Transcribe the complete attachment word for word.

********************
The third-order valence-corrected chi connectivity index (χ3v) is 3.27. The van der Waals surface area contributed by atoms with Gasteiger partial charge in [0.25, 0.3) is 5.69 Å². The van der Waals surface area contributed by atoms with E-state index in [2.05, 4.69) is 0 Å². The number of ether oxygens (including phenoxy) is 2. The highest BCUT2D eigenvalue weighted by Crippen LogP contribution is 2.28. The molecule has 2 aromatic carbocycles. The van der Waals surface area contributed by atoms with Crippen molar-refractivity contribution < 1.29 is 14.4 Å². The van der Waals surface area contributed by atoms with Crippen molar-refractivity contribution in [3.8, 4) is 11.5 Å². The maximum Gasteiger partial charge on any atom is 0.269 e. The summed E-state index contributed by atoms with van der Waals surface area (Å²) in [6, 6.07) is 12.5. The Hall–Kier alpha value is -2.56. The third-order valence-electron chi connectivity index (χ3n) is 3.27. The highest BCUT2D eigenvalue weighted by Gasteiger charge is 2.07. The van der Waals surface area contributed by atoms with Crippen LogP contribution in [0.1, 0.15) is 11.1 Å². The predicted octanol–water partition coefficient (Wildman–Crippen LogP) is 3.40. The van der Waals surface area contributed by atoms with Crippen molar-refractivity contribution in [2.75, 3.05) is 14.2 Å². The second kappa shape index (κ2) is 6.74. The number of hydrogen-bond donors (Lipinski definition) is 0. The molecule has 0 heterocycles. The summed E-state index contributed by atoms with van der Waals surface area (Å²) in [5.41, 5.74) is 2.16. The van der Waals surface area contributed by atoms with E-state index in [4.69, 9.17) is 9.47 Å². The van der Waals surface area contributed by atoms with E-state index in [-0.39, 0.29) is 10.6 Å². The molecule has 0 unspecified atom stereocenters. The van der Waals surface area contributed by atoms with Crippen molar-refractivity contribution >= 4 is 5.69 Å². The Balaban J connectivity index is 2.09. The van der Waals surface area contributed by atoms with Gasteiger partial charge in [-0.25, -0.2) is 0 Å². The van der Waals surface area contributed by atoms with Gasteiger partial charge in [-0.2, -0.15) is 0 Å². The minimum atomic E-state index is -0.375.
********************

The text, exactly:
The third-order valence-corrected chi connectivity index (χ3v) is 3.27. The van der Waals surface area contributed by atoms with Gasteiger partial charge in [0.25, 0.3) is 5.69 Å². The van der Waals surface area contributed by atoms with E-state index in [2.05, 4.69) is 0 Å². The number of ether oxygens (including phenoxy) is 2. The highest BCUT2D eigenvalue weighted by Crippen LogP contribution is 2.28. The molecule has 2 aromatic carbocycles. The van der Waals surface area contributed by atoms with Crippen molar-refractivity contribution < 1.29 is 14.4 Å². The van der Waals surface area contributed by atoms with Crippen molar-refractivity contribution in [3.8, 4) is 11.5 Å². The maximum Gasteiger partial charge on any atom is 0.269 e. The summed E-state index contributed by atoms with van der Waals surface area (Å²) in [6, 6.07) is 12.5. The Hall–Kier alpha value is -2.56. The third-order valence-electron chi connectivity index (χ3n) is 3.27. The highest BCUT2D eigenvalue weighted by Gasteiger charge is 2.07. The van der Waals surface area contributed by atoms with Crippen LogP contribution in [0.1, 0.15) is 11.1 Å². The predicted octanol–water partition coefficient (Wildman–Crippen LogP) is 3.40. The van der Waals surface area contributed by atoms with Crippen molar-refractivity contribution in [2.75, 3.05) is 14.2 Å². The second kappa shape index (κ2) is 6.74. The number of hydrogen-bond donors (Lipinski definition) is 0. The molecule has 0 heterocycles. The summed E-state index contributed by atoms with van der Waals surface area (Å²) in [5.41, 5.74) is 2.16. The van der Waals surface area contributed by atoms with E-state index in [4.69, 9.17) is 9.47 Å². The van der Waals surface area contributed by atoms with E-state index in [-0.39, 0.29) is 10.6 Å². The molecule has 0 unspecified atom stereocenters. The van der Waals surface area contributed by atoms with Crippen molar-refractivity contribution >= 4 is 5.69 Å². The Balaban J connectivity index is 2.09. The van der Waals surface area contributed by atoms with Gasteiger partial charge in [-0.25, -0.2) is 0 Å². The van der Waals surface area contributed by atoms with Gasteiger partial charge in [-0.2, -0.15) is 0 Å². The minimum atomic E-state index is -0.375.